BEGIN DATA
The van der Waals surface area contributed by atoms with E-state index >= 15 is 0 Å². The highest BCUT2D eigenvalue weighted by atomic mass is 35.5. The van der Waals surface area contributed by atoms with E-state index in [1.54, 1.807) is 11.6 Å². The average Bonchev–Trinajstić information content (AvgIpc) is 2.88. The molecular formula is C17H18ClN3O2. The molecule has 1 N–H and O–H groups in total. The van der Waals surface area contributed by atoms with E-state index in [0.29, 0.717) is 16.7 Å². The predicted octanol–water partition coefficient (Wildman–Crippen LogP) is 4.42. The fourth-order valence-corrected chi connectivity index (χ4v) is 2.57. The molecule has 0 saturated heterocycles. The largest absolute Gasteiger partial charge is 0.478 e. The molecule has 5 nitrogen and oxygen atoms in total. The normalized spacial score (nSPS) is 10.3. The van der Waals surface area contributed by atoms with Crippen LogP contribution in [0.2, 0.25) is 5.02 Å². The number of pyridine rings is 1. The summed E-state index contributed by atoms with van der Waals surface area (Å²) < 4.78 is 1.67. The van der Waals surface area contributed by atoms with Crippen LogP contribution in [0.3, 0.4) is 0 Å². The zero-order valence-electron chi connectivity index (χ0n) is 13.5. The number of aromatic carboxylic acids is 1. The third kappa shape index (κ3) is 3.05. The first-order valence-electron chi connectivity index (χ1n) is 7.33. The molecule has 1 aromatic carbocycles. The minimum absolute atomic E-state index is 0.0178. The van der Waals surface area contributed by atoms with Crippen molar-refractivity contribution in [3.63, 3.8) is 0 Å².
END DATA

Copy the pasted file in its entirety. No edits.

The van der Waals surface area contributed by atoms with E-state index >= 15 is 0 Å². The highest BCUT2D eigenvalue weighted by atomic mass is 35.5. The van der Waals surface area contributed by atoms with E-state index in [1.54, 1.807) is 11.6 Å². The average Bonchev–Trinajstić information content (AvgIpc) is 2.88. The molecular formula is C17H18ClN3O2. The molecule has 1 N–H and O–H groups in total. The van der Waals surface area contributed by atoms with E-state index in [0.29, 0.717) is 16.7 Å². The predicted octanol–water partition coefficient (Wildman–Crippen LogP) is 4.42. The fourth-order valence-corrected chi connectivity index (χ4v) is 2.57. The molecule has 0 saturated heterocycles. The largest absolute Gasteiger partial charge is 0.478 e. The molecule has 5 nitrogen and oxygen atoms in total. The normalized spacial score (nSPS) is 10.3. The van der Waals surface area contributed by atoms with Crippen LogP contribution in [0.2, 0.25) is 5.02 Å². The number of pyridine rings is 1. The summed E-state index contributed by atoms with van der Waals surface area (Å²) < 4.78 is 1.67. The van der Waals surface area contributed by atoms with Crippen LogP contribution in [0.3, 0.4) is 0 Å². The zero-order valence-electron chi connectivity index (χ0n) is 13.5. The number of aromatic carboxylic acids is 1. The third kappa shape index (κ3) is 3.05. The first-order valence-electron chi connectivity index (χ1n) is 7.33. The molecule has 1 aromatic carbocycles. The minimum absolute atomic E-state index is 0.0178. The van der Waals surface area contributed by atoms with Crippen molar-refractivity contribution in [3.63, 3.8) is 0 Å².